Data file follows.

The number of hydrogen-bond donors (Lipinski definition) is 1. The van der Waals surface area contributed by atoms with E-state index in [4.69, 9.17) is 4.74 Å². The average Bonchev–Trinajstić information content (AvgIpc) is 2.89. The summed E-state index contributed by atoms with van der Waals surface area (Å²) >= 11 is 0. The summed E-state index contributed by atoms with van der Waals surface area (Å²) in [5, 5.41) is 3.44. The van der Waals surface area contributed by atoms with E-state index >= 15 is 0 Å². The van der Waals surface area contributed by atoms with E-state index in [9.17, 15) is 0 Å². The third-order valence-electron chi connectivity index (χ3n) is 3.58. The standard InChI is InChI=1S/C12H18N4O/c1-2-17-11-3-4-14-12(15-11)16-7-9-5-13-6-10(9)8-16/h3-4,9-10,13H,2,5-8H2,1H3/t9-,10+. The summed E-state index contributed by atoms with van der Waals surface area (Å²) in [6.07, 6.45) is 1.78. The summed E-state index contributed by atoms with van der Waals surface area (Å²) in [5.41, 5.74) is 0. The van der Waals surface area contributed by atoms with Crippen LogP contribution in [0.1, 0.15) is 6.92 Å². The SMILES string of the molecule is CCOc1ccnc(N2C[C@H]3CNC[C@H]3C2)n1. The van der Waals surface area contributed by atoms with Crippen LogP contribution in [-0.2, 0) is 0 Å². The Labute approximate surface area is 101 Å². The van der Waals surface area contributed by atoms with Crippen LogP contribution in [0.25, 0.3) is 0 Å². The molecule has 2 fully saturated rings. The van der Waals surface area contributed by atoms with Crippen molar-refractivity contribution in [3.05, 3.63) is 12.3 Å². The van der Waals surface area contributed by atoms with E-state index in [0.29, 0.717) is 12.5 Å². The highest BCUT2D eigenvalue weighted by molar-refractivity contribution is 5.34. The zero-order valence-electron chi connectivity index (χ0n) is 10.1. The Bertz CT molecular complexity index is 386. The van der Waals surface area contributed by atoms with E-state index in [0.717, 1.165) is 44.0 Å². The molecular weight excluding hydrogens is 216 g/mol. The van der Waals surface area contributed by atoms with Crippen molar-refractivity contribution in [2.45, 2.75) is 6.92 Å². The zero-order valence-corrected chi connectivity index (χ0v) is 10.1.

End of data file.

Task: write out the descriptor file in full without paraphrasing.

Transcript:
The number of hydrogen-bond donors (Lipinski definition) is 1. The van der Waals surface area contributed by atoms with E-state index in [4.69, 9.17) is 4.74 Å². The average Bonchev–Trinajstić information content (AvgIpc) is 2.89. The summed E-state index contributed by atoms with van der Waals surface area (Å²) >= 11 is 0. The summed E-state index contributed by atoms with van der Waals surface area (Å²) in [5, 5.41) is 3.44. The van der Waals surface area contributed by atoms with E-state index >= 15 is 0 Å². The van der Waals surface area contributed by atoms with E-state index in [9.17, 15) is 0 Å². The third-order valence-electron chi connectivity index (χ3n) is 3.58. The standard InChI is InChI=1S/C12H18N4O/c1-2-17-11-3-4-14-12(15-11)16-7-9-5-13-6-10(9)8-16/h3-4,9-10,13H,2,5-8H2,1H3/t9-,10+. The summed E-state index contributed by atoms with van der Waals surface area (Å²) in [6.07, 6.45) is 1.78. The summed E-state index contributed by atoms with van der Waals surface area (Å²) in [5.41, 5.74) is 0. The van der Waals surface area contributed by atoms with Crippen LogP contribution in [0.1, 0.15) is 6.92 Å². The SMILES string of the molecule is CCOc1ccnc(N2C[C@H]3CNC[C@H]3C2)n1. The van der Waals surface area contributed by atoms with Crippen LogP contribution in [-0.2, 0) is 0 Å². The Labute approximate surface area is 101 Å². The van der Waals surface area contributed by atoms with Crippen LogP contribution in [0.25, 0.3) is 0 Å². The molecule has 2 fully saturated rings. The van der Waals surface area contributed by atoms with Crippen molar-refractivity contribution in [3.05, 3.63) is 12.3 Å². The van der Waals surface area contributed by atoms with E-state index in [0.29, 0.717) is 12.5 Å². The highest BCUT2D eigenvalue weighted by molar-refractivity contribution is 5.34. The zero-order valence-electron chi connectivity index (χ0n) is 10.1. The Bertz CT molecular complexity index is 386. The van der Waals surface area contributed by atoms with E-state index in [0.717, 1.165) is 44.0 Å². The molecular weight excluding hydrogens is 216 g/mol. The van der Waals surface area contributed by atoms with Crippen molar-refractivity contribution in [2.45, 2.75) is 6.92 Å². The zero-order valence-corrected chi connectivity index (χ0v) is 10.1.